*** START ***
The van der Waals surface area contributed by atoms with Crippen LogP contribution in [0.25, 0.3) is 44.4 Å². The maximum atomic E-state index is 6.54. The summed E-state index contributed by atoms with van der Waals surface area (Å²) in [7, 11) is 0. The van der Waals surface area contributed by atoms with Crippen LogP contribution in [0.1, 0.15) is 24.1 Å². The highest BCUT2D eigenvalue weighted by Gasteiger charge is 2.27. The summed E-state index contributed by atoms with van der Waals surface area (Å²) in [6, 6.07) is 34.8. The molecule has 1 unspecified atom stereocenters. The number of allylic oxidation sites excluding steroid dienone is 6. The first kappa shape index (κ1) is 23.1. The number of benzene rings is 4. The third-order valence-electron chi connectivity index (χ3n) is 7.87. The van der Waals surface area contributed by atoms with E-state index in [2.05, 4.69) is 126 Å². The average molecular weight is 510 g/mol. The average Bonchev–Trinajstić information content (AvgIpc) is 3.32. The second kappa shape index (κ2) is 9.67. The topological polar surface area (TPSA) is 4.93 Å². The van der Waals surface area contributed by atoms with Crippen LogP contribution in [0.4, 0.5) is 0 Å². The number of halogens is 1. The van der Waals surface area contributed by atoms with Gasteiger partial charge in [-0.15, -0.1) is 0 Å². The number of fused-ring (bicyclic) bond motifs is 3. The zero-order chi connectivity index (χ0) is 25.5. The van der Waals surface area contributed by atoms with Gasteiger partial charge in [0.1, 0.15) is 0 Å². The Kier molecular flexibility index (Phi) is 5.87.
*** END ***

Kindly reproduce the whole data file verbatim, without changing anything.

The van der Waals surface area contributed by atoms with Crippen LogP contribution in [0.25, 0.3) is 44.4 Å². The maximum atomic E-state index is 6.54. The summed E-state index contributed by atoms with van der Waals surface area (Å²) in [7, 11) is 0. The van der Waals surface area contributed by atoms with Crippen LogP contribution in [0.1, 0.15) is 24.1 Å². The highest BCUT2D eigenvalue weighted by Gasteiger charge is 2.27. The summed E-state index contributed by atoms with van der Waals surface area (Å²) in [6, 6.07) is 34.8. The molecule has 1 unspecified atom stereocenters. The number of allylic oxidation sites excluding steroid dienone is 6. The first kappa shape index (κ1) is 23.1. The number of benzene rings is 4. The third-order valence-electron chi connectivity index (χ3n) is 7.87. The van der Waals surface area contributed by atoms with E-state index in [2.05, 4.69) is 126 Å². The average molecular weight is 510 g/mol. The average Bonchev–Trinajstić information content (AvgIpc) is 3.32. The second kappa shape index (κ2) is 9.67. The topological polar surface area (TPSA) is 4.93 Å². The van der Waals surface area contributed by atoms with Crippen LogP contribution in [0.4, 0.5) is 0 Å². The number of halogens is 1. The van der Waals surface area contributed by atoms with Gasteiger partial charge in [-0.15, -0.1) is 0 Å². The number of fused-ring (bicyclic) bond motifs is 3. The zero-order chi connectivity index (χ0) is 25.5. The van der Waals surface area contributed by atoms with Gasteiger partial charge in [0.1, 0.15) is 0 Å². The Kier molecular flexibility index (Phi) is 5.87.